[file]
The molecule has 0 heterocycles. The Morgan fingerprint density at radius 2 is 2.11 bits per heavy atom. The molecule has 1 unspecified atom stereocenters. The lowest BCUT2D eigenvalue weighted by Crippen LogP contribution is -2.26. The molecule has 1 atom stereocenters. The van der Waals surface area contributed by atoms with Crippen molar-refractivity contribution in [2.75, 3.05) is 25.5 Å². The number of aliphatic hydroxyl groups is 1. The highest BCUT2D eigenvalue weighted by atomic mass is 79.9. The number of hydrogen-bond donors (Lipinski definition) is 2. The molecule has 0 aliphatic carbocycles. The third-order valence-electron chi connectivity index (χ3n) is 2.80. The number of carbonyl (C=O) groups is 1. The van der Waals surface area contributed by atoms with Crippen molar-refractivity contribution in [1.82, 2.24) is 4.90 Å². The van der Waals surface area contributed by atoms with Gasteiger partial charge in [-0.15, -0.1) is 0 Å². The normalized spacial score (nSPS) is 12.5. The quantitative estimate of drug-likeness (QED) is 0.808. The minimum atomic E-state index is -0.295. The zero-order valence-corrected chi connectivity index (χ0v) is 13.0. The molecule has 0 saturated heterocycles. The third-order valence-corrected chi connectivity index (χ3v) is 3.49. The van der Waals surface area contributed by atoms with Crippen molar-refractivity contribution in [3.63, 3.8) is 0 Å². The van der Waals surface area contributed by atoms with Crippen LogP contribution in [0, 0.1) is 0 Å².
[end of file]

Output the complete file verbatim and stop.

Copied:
The molecule has 0 heterocycles. The Morgan fingerprint density at radius 2 is 2.11 bits per heavy atom. The molecule has 1 unspecified atom stereocenters. The lowest BCUT2D eigenvalue weighted by Crippen LogP contribution is -2.26. The molecule has 1 atom stereocenters. The van der Waals surface area contributed by atoms with Crippen molar-refractivity contribution in [2.75, 3.05) is 25.5 Å². The number of aliphatic hydroxyl groups is 1. The highest BCUT2D eigenvalue weighted by atomic mass is 79.9. The number of hydrogen-bond donors (Lipinski definition) is 2. The molecule has 0 aliphatic carbocycles. The third-order valence-electron chi connectivity index (χ3n) is 2.80. The number of carbonyl (C=O) groups is 1. The van der Waals surface area contributed by atoms with Crippen molar-refractivity contribution in [1.82, 2.24) is 4.90 Å². The van der Waals surface area contributed by atoms with Gasteiger partial charge in [-0.15, -0.1) is 0 Å². The normalized spacial score (nSPS) is 12.5. The quantitative estimate of drug-likeness (QED) is 0.808. The minimum atomic E-state index is -0.295. The zero-order valence-corrected chi connectivity index (χ0v) is 13.0. The molecule has 0 saturated heterocycles. The third-order valence-corrected chi connectivity index (χ3v) is 3.49. The van der Waals surface area contributed by atoms with Crippen molar-refractivity contribution in [3.63, 3.8) is 0 Å². The van der Waals surface area contributed by atoms with Crippen LogP contribution in [0, 0.1) is 0 Å².